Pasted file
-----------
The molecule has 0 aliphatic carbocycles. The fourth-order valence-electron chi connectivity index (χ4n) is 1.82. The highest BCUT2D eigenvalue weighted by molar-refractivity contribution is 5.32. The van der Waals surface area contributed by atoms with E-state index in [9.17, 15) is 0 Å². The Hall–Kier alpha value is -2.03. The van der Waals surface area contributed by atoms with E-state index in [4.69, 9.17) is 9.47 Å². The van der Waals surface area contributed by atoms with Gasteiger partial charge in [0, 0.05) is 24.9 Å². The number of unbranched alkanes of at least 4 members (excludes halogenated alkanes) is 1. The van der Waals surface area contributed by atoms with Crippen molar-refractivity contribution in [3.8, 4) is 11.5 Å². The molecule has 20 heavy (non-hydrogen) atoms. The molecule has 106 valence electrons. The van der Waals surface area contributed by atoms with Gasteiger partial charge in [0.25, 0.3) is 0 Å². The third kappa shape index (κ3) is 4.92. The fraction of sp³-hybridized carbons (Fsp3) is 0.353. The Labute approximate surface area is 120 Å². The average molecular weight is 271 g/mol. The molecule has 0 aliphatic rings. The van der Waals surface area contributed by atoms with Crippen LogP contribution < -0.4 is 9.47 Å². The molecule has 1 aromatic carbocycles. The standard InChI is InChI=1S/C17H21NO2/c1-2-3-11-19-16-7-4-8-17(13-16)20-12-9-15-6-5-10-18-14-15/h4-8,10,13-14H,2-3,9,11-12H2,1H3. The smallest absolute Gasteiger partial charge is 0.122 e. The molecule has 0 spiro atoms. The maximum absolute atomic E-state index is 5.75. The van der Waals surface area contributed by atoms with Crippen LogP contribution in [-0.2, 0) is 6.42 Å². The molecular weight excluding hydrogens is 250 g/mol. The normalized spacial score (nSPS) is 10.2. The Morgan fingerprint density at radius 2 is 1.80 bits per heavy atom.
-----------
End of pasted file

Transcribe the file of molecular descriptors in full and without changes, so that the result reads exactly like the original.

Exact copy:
The molecule has 0 aliphatic carbocycles. The fourth-order valence-electron chi connectivity index (χ4n) is 1.82. The highest BCUT2D eigenvalue weighted by molar-refractivity contribution is 5.32. The van der Waals surface area contributed by atoms with E-state index in [9.17, 15) is 0 Å². The Hall–Kier alpha value is -2.03. The van der Waals surface area contributed by atoms with E-state index in [4.69, 9.17) is 9.47 Å². The van der Waals surface area contributed by atoms with Gasteiger partial charge in [0, 0.05) is 24.9 Å². The number of unbranched alkanes of at least 4 members (excludes halogenated alkanes) is 1. The van der Waals surface area contributed by atoms with Crippen molar-refractivity contribution in [3.8, 4) is 11.5 Å². The molecule has 20 heavy (non-hydrogen) atoms. The molecule has 106 valence electrons. The van der Waals surface area contributed by atoms with Gasteiger partial charge in [0.25, 0.3) is 0 Å². The third kappa shape index (κ3) is 4.92. The fraction of sp³-hybridized carbons (Fsp3) is 0.353. The Labute approximate surface area is 120 Å². The average molecular weight is 271 g/mol. The molecule has 0 aliphatic rings. The van der Waals surface area contributed by atoms with Crippen LogP contribution < -0.4 is 9.47 Å². The molecule has 1 aromatic carbocycles. The standard InChI is InChI=1S/C17H21NO2/c1-2-3-11-19-16-7-4-8-17(13-16)20-12-9-15-6-5-10-18-14-15/h4-8,10,13-14H,2-3,9,11-12H2,1H3. The smallest absolute Gasteiger partial charge is 0.122 e. The molecule has 0 spiro atoms. The maximum absolute atomic E-state index is 5.75. The van der Waals surface area contributed by atoms with Crippen LogP contribution in [-0.2, 0) is 6.42 Å². The molecular weight excluding hydrogens is 250 g/mol. The normalized spacial score (nSPS) is 10.2. The Morgan fingerprint density at radius 2 is 1.80 bits per heavy atom.